Windham County Celebrates its Past on Saturday, August 17

Windham County will celebrate its past with the 4th bi-annual history fair on Saturday, August 17, 2013 from 10am – 4pm on the historic Common in Newfane, in front of the County Courthouse.

The event will feature exhibits by the Vermont Historical Society, the Historical Society of Windham County, and the Estey Organ Museum, as well as eight historical societies in Windham County, including those from Brattleboro, Dover, Grafton, Guilford, Jamaica, Putney, Townshend, and Wardsboro. In addition to their exhibits, many of the towns will have their published town histories for sale as well as other historic memorabilia (prints, cards, photographs) of the area.


Remembering Vermont's Role at the Battle of Gettysburg on its 150th Anniversary

This 4rth of July, 2013 marks the 150th anniversary of the end of the battle of Gettysburg. It is worth noting the important part that soldiers from our state played in that battle.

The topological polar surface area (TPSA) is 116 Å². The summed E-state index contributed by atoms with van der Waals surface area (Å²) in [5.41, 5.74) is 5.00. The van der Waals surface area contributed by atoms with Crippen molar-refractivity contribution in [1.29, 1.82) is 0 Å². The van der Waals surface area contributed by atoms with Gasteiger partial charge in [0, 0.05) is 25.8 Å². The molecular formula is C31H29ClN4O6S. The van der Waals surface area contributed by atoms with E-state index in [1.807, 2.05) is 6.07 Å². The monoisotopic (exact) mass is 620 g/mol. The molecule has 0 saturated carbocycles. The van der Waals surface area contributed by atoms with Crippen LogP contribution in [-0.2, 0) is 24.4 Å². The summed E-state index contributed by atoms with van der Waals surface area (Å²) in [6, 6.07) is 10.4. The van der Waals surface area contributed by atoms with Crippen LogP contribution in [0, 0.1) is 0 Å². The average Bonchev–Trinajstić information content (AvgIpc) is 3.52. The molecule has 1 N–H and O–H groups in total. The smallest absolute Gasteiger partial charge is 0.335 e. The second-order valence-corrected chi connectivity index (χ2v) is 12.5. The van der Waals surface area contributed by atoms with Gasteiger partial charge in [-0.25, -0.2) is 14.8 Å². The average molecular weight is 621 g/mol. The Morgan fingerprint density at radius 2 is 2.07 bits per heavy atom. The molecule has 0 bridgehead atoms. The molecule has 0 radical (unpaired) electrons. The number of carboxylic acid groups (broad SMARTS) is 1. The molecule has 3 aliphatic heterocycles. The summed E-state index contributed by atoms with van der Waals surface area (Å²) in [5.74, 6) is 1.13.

I'm not a Civil War history buff, but I have read Howard Coffin's Nine Months to Gettysburg. It is the account of the Second Vermont Brigade whose nine month enlistment was days from expiring when the fighting at Gettysburg began.


Miniatures and Models Added at the Brattleboro History Center

If you like miniatures and models, the Brattleboro History Center has a few new items you might want to see next time you come downtown.

Recent additions to the History Center include a large, colorful model of Ft. Dummer, a beautiful scale model of the covered bridge to Dummerston over the West River, and an HO scale model of the Newfane station and railroad buildings of the West River Railroad.